Small kids can have a lot of trouble reeling in a 10-20 lb carp or catfish. When the butt of the rod is half their size, this can make things hard. If you have a very enthusiastic young fisherman, I like to use my 12′ rods because the long rod makes the fight harder which they love. If I have a young fisherman who is unsure or less enthusiastic I bring my 6′-7′ rods so that it is less intimidating.
Consider getting a fighting belt.
If I am catching decent sized carp or cats, and a kid is overwhelmed or shys away from wanting to reel in the fish then a cheap saltwater fighting belt can really help making fighting the fish more enjoyable. A lot of small kids lose interest in reeling in the fish because having the butt of the rod dig into their crotch or hip hurts. Sometimes we adults forget how small they are. To a 60 lb kid a 20 lb carp feels like a 80lber would to me. A simple fighting belt can take the discomfort away and makes the kid feel like he is wrestling Moby Dick to shore.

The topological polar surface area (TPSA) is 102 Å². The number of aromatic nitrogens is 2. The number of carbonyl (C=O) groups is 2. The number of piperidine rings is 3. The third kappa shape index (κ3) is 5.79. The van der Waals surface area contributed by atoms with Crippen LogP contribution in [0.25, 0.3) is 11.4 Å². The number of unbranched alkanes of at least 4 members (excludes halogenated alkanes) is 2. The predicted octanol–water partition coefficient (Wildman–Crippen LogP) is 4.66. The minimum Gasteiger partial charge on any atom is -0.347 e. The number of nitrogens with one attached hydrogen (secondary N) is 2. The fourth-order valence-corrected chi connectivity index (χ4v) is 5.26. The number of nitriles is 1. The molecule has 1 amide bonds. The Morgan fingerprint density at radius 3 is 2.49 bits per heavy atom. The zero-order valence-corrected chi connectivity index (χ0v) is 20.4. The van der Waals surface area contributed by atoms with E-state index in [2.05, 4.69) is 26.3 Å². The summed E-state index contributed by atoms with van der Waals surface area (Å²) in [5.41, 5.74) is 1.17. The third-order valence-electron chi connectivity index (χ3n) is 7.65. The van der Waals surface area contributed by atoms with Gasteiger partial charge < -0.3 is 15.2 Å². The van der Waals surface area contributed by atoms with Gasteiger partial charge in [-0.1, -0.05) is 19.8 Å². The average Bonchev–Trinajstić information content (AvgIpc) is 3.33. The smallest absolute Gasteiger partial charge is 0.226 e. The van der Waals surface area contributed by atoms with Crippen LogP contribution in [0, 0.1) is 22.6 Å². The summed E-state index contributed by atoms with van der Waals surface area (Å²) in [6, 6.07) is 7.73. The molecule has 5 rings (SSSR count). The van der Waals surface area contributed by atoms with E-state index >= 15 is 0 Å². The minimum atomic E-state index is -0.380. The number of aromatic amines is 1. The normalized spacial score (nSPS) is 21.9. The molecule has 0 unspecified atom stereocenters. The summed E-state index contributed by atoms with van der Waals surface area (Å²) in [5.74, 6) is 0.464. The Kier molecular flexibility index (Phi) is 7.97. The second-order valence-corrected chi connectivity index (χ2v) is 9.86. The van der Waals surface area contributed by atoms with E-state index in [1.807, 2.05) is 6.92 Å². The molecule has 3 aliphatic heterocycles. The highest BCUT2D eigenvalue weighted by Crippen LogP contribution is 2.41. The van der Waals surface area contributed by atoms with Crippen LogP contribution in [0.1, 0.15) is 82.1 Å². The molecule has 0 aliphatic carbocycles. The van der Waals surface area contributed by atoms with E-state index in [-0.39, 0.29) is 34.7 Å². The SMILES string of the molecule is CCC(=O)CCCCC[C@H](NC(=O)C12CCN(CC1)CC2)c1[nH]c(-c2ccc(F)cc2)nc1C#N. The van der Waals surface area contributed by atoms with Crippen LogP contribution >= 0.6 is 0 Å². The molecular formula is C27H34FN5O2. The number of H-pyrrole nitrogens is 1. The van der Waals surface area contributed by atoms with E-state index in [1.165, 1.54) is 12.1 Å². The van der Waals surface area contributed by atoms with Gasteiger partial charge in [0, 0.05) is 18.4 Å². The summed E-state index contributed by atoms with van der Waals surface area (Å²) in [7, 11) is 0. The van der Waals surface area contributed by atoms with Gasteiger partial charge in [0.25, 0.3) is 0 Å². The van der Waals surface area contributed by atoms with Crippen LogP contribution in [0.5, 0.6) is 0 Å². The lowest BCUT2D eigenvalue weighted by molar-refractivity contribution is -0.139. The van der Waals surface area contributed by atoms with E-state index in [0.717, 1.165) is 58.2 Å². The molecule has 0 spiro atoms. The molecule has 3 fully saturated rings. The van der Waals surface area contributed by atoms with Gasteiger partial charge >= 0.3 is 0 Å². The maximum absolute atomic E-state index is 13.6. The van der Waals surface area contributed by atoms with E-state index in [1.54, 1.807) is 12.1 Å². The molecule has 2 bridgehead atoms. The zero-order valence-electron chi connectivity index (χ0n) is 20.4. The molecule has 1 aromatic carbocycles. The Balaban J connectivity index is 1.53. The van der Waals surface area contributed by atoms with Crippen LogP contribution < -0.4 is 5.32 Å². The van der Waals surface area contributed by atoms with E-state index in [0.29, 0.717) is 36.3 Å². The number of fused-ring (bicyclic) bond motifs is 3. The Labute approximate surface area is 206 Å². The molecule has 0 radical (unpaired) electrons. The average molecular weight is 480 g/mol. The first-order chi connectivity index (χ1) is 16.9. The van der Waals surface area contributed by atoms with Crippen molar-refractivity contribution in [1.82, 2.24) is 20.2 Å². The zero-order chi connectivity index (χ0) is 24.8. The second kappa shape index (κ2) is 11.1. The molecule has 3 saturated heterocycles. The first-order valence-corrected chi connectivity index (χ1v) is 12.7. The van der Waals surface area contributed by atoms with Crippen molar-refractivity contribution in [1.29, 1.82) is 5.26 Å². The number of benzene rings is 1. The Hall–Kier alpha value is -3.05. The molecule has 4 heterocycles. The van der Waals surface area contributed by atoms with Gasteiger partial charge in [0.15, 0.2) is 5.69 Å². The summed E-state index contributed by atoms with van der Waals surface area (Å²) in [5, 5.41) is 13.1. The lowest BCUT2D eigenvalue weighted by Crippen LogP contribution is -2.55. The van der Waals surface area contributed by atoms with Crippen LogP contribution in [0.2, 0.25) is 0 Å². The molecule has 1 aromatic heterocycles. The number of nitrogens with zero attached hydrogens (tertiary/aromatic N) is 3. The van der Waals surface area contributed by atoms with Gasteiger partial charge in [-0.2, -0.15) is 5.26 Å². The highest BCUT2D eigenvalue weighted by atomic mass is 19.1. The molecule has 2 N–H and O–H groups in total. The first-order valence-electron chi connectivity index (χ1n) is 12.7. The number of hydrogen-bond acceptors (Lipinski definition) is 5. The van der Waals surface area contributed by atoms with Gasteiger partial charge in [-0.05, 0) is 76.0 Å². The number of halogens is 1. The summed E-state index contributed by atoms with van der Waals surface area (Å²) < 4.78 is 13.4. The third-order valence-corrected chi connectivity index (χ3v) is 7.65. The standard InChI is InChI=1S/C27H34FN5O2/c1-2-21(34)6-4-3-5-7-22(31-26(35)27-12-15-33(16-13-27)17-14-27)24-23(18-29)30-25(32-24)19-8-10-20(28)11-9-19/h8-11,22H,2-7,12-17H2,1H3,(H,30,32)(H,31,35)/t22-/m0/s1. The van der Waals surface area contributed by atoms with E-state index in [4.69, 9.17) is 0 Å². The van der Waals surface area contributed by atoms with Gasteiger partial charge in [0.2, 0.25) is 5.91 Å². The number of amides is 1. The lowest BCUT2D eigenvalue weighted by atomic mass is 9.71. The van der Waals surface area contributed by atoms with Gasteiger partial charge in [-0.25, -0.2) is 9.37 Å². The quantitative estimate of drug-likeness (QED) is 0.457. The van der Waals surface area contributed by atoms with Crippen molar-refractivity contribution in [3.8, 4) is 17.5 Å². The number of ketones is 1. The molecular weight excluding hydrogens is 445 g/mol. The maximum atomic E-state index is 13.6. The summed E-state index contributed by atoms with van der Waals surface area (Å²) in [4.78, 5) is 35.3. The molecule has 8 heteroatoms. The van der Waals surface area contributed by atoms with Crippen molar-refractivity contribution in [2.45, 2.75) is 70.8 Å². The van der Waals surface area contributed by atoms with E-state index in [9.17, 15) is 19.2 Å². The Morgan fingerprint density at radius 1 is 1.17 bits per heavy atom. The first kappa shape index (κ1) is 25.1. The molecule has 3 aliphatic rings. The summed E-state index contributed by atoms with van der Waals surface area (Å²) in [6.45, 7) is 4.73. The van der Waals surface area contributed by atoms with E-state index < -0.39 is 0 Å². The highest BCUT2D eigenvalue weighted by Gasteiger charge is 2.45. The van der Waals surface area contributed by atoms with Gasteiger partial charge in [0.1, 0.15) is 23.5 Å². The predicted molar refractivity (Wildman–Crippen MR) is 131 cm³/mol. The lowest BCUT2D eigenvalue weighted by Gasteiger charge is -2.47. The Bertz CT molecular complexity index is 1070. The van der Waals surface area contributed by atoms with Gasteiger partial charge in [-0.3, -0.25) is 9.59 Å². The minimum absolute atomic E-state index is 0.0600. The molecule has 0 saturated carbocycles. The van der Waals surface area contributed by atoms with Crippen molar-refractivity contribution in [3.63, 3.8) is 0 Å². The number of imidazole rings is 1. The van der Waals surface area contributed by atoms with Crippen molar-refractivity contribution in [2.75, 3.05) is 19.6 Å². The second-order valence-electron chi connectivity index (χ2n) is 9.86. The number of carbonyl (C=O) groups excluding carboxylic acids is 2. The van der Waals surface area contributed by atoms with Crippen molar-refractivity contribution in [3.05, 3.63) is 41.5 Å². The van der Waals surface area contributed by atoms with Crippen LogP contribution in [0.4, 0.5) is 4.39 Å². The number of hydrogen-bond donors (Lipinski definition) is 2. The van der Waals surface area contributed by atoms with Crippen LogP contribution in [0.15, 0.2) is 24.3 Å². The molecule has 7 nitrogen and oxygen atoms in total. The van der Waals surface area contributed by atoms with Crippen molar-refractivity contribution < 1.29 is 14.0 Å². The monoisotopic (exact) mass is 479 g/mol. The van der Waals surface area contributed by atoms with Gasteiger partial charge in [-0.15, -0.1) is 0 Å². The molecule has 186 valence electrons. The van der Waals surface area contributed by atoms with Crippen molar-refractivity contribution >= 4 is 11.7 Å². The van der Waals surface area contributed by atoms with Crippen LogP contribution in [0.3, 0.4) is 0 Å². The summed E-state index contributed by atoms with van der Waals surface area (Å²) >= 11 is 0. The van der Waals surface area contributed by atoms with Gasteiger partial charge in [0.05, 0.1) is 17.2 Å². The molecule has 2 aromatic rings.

Get a keep net or carp sack.
My dad had a hard time teaching me catch-and-release. As a young boy I would cry or throw a fit when he would put my fish back. Young kids want to show off their catch. A keep net or carp sack can be a good way to humanely keep the fish alive while you take pictures or get mom to come over and take a look. And it is a lot of fun to turn all the fish loose at the end of the day.
Having their own gear.
Some of us just love gear, and your kids can be the same. Having your own rod or tackle box can be a really big deal for a kid. Being able to take my tackle box fishing and catch my own fish with my own gear was a big deal when I was little. Just hold off on getting them any hooks until they are old enough to not leave them lying in the carpet.